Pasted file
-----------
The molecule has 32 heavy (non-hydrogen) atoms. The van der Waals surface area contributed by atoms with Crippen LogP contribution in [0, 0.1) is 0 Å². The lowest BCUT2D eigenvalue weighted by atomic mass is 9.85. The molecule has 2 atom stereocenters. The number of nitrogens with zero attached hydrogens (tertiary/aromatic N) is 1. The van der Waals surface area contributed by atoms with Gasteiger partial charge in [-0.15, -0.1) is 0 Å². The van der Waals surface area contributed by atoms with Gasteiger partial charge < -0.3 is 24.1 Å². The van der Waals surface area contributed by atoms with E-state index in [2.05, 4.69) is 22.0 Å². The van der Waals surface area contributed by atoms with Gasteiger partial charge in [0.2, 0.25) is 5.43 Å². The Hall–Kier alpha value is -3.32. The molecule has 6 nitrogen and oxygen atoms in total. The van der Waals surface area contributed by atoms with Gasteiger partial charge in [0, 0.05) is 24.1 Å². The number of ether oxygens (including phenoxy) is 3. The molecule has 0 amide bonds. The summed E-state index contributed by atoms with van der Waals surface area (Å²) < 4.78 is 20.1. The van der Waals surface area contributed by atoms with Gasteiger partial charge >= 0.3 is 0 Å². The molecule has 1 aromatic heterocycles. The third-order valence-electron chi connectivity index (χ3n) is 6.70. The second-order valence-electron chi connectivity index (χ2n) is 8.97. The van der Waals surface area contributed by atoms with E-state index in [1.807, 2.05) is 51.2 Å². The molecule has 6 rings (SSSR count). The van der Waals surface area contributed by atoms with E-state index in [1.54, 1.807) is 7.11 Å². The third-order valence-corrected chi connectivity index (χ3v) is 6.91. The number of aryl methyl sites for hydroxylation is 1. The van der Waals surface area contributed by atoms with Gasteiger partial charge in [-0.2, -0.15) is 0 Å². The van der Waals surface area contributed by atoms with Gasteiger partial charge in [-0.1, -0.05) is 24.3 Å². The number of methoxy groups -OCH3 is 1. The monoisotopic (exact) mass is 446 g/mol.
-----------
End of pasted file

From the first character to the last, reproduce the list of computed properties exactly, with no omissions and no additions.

The molecule has 32 heavy (non-hydrogen) atoms. The van der Waals surface area contributed by atoms with Crippen LogP contribution in [0, 0.1) is 0 Å². The lowest BCUT2D eigenvalue weighted by atomic mass is 9.85. The molecule has 2 atom stereocenters. The number of nitrogens with zero attached hydrogens (tertiary/aromatic N) is 1. The van der Waals surface area contributed by atoms with Gasteiger partial charge in [-0.15, -0.1) is 0 Å². The van der Waals surface area contributed by atoms with Gasteiger partial charge < -0.3 is 24.1 Å². The van der Waals surface area contributed by atoms with E-state index in [2.05, 4.69) is 22.0 Å². The van der Waals surface area contributed by atoms with Gasteiger partial charge in [0.2, 0.25) is 5.43 Å². The Hall–Kier alpha value is -3.32. The molecule has 6 nitrogen and oxygen atoms in total. The van der Waals surface area contributed by atoms with Gasteiger partial charge in [0, 0.05) is 24.1 Å². The number of ether oxygens (including phenoxy) is 3. The molecule has 0 amide bonds. The summed E-state index contributed by atoms with van der Waals surface area (Å²) < 4.78 is 20.1. The van der Waals surface area contributed by atoms with Gasteiger partial charge >= 0.3 is 0 Å². The molecule has 1 aromatic heterocycles. The third-order valence-electron chi connectivity index (χ3n) is 6.70. The second-order valence-electron chi connectivity index (χ2n) is 8.97. The van der Waals surface area contributed by atoms with E-state index in [1.807, 2.05) is 51.2 Å². The molecule has 6 rings (SSSR count). The van der Waals surface area contributed by atoms with E-state index in [1.54, 1.807) is 7.11 Å². The third-order valence-corrected chi connectivity index (χ3v) is 6.91. The number of aryl methyl sites for hydroxylation is 1. The van der Waals surface area contributed by atoms with Gasteiger partial charge in [-0.2, -0.15) is 0 Å². The van der Waals surface area contributed by atoms with Gasteiger partial charge in [-0.1, -0.05) is 24.3 Å². The number of methoxy groups -OCH3 is 1. The monoisotopic (exact) mass is 446 g/mol.